Whether he would have been interested in the five volumes of Order and History published from 1956 to 1987 is a moot question. It is certain that he did not read the first three volumes published in 1956/57. Such lack of interest is understandable since, by then, Voegelin had not only left behind neo-Kantian positivism but positivism in general became his main target in the social sciences. He certainly was aware that positivism also defined the core of Kelsen’s epistemology and his aversion to any of the spiritual and transcendent metanarratives of meaning that Voegelin had become interested in. Voegelin was preoccupied with making sense of the historical foundations of Western civilization by critically reading and interpreting the texts of ancient Israel, the Greek philosophers, and the dissident Jewish community which became Christianity. In the process of mapping these territories, he accepted Karl Jaspers’ notion of a civilizational Axial Age. He began to study the cosmological empires and mythical metanarratives of meaning that preceded the Axial Age and included a study of them in the fourth volume of Order and History. As a result, Kelsen’s doctoral student had not only abandoned the study of law but also overcame the intellectual and especially civilizational narrowness of Western jurisprudence. Voegelin was the individual who expanded his horizons rather than narrowed it as Kelsen had done.
Until this day, the circle of Kelsen admirers has not forgiven one of his early doctoral students for this critical abandonment. The essay by Dyzenhaus is an illustration of that same biased attitude that then veers into lies and character assassinations. The author claims that we should think of “the state in a value-neutral fashion as it manifests itself in any social or political context. He [Kelsen]deliberately excludes moral, political, and social considerations from his attempt to construct a scientific account of the legal order as a system of norms, a theory of the authority of the modern legal state.” This restatement of Kelsen’s epistemological positivism is the crux of Dyzenhaus’s inability of making sense of modern political societies. The ideological coloring of legal “norms” was – and is – not merely a privileged characteristic of Communist and Fascist states. The illiberal subversion of established constitutional norms in contemporary Western societies, including the United States, confirms how unfashionable the “value-neutral fashion” has become.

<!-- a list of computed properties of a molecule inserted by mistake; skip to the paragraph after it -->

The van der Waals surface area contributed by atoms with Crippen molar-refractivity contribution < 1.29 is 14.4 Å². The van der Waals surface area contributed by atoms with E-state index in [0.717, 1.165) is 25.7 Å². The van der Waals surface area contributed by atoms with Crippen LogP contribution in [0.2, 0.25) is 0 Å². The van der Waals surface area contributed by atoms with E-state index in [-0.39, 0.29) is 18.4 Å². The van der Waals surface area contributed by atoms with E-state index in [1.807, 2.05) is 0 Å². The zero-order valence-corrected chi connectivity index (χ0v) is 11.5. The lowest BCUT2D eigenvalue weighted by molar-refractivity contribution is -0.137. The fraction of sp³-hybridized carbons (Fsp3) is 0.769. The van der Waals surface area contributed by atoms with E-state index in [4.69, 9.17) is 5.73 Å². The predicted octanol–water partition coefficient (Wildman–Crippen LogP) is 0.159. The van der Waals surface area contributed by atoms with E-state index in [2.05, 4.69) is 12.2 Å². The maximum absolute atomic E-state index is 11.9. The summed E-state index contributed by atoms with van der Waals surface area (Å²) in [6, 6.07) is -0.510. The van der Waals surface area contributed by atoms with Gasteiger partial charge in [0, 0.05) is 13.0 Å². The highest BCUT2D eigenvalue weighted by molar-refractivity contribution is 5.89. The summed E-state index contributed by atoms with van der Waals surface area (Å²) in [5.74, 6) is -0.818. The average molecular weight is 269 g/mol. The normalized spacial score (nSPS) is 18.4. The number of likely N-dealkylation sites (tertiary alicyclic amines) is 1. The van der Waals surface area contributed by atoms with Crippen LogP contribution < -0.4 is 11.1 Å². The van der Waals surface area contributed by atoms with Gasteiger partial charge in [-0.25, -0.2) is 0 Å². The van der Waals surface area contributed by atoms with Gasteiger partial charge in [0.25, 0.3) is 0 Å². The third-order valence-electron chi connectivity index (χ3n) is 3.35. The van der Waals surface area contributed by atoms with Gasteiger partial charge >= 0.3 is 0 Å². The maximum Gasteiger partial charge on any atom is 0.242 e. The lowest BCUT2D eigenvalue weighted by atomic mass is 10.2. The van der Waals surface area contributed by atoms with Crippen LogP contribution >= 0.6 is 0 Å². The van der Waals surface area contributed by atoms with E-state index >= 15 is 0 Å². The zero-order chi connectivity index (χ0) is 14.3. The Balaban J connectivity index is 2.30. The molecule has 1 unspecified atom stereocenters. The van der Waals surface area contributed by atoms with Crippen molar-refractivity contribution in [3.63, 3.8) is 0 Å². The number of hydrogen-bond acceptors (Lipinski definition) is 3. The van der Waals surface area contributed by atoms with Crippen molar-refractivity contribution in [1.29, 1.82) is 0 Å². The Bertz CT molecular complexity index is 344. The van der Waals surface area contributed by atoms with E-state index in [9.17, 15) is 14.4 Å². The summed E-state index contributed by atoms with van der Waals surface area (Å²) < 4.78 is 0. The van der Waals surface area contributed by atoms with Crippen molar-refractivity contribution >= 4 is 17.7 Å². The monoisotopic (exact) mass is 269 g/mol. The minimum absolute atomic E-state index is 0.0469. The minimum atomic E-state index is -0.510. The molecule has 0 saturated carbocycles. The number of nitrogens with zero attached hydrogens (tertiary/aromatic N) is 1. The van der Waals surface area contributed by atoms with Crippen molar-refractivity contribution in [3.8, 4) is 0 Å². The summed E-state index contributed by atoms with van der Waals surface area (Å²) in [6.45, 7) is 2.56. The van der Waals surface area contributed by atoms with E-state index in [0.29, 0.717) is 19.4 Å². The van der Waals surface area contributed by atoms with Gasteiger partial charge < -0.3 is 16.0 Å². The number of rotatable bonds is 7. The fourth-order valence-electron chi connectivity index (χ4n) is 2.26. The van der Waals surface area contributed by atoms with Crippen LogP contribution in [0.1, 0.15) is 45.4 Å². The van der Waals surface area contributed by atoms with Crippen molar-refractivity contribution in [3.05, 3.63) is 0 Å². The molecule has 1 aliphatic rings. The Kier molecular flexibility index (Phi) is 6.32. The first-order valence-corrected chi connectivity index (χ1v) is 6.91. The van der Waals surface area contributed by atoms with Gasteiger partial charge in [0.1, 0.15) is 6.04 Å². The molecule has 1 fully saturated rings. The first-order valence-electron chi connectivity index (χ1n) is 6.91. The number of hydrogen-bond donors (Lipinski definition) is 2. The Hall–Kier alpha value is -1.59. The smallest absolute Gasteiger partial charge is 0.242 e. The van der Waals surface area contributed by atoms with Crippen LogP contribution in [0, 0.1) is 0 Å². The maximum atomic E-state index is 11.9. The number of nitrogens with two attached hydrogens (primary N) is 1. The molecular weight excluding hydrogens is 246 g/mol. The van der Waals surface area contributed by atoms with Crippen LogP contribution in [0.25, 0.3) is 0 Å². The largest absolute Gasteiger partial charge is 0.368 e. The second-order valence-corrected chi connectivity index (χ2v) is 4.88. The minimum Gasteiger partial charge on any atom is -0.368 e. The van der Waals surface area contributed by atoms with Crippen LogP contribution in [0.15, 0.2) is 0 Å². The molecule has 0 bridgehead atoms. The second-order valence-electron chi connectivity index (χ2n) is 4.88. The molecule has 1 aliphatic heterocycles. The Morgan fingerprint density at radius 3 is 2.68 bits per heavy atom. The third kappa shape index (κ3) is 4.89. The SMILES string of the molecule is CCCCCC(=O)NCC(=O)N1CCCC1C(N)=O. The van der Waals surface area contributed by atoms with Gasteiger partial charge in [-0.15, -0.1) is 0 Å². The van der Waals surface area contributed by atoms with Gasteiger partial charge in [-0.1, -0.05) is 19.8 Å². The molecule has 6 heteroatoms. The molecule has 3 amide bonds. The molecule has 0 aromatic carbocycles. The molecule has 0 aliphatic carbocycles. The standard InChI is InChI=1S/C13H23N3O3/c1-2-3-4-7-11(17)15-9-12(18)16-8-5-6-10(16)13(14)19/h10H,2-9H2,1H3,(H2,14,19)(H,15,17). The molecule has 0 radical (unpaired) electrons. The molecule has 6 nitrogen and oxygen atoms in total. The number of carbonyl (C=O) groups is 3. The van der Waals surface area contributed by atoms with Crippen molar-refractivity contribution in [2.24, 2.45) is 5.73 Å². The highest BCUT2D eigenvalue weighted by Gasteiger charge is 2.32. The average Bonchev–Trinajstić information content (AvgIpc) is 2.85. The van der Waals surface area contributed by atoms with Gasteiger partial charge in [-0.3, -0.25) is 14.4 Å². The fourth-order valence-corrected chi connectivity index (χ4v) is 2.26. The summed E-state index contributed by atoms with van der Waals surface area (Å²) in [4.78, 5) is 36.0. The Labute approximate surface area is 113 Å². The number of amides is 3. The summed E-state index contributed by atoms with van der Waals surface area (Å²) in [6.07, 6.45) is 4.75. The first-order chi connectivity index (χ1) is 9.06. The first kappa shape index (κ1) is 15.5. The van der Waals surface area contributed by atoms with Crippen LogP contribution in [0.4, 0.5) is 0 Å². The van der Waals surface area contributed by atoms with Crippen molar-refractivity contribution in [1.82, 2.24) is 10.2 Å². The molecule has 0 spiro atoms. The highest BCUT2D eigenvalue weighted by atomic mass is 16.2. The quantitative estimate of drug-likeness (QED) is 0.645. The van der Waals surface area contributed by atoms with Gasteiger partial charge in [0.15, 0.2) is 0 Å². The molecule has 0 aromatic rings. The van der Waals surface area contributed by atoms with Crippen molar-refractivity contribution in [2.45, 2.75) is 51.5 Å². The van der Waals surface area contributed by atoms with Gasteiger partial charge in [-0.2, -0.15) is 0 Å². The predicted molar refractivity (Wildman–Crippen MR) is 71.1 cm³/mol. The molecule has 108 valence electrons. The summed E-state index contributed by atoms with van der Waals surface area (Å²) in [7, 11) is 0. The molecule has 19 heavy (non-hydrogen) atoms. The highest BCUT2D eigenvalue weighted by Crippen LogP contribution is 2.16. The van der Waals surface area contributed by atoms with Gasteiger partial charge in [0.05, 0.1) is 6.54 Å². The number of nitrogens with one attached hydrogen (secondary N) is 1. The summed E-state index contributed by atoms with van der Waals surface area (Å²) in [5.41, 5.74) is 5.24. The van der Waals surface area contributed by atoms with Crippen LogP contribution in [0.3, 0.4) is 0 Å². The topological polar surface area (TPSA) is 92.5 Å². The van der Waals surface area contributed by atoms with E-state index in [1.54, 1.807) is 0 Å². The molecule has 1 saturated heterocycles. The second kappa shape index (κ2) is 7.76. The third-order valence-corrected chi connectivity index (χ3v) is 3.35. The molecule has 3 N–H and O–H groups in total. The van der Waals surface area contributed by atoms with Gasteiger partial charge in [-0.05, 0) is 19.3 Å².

One last question must be answered now which I have put off in order to provide a richer intellectual background and it has to do with the libelous suggestion by Dyzenhaus that Voegelin was a Nazi or at least a Nazi sympathizer. When I first read this incredible remark, I envisioned the response of some of Voegelin’s Jewish Viennese friends whom I met in Munich and Stanford: Friedrich Engel-Janosi, Aron Gurwitsch, and Gregor Sebba. They would have burst out in laughter at such an idiotic statement. The comment by the author about Voegelin not having to leave Vienna does not really deserve a response, yet since he has raised this libelous charge and questioned Mark Lilla’s account of Voegelin’s escape, let me ask the simple question: If Voegelin was not threatened with arrest, why did he leave? I am sure Dyzenhaus will come up with all kinds of false explanations to serve his hatred of Voegelin, even if none of them will change the fact that he left and was followed a short time later by his wife. While Voegelin’s sister and father were Nazis, Voegelin was unequivocally not. In fact, Voegelin had a rousing confrontation with his father about his father’s support for the Nazis before he left for Switzerland and never saw him again. Voegelin ended his relationship with his father because of his constant and consistent opposition to Nazism. That, in and of itself, reveals Voegelin’s ultimate stance and commitment to anti-Nazism.


[1] Manfred Henningsen, “The Kelsen-Voegelin-Controversies,” The Political Science Reviewer 47, no.1, 2023.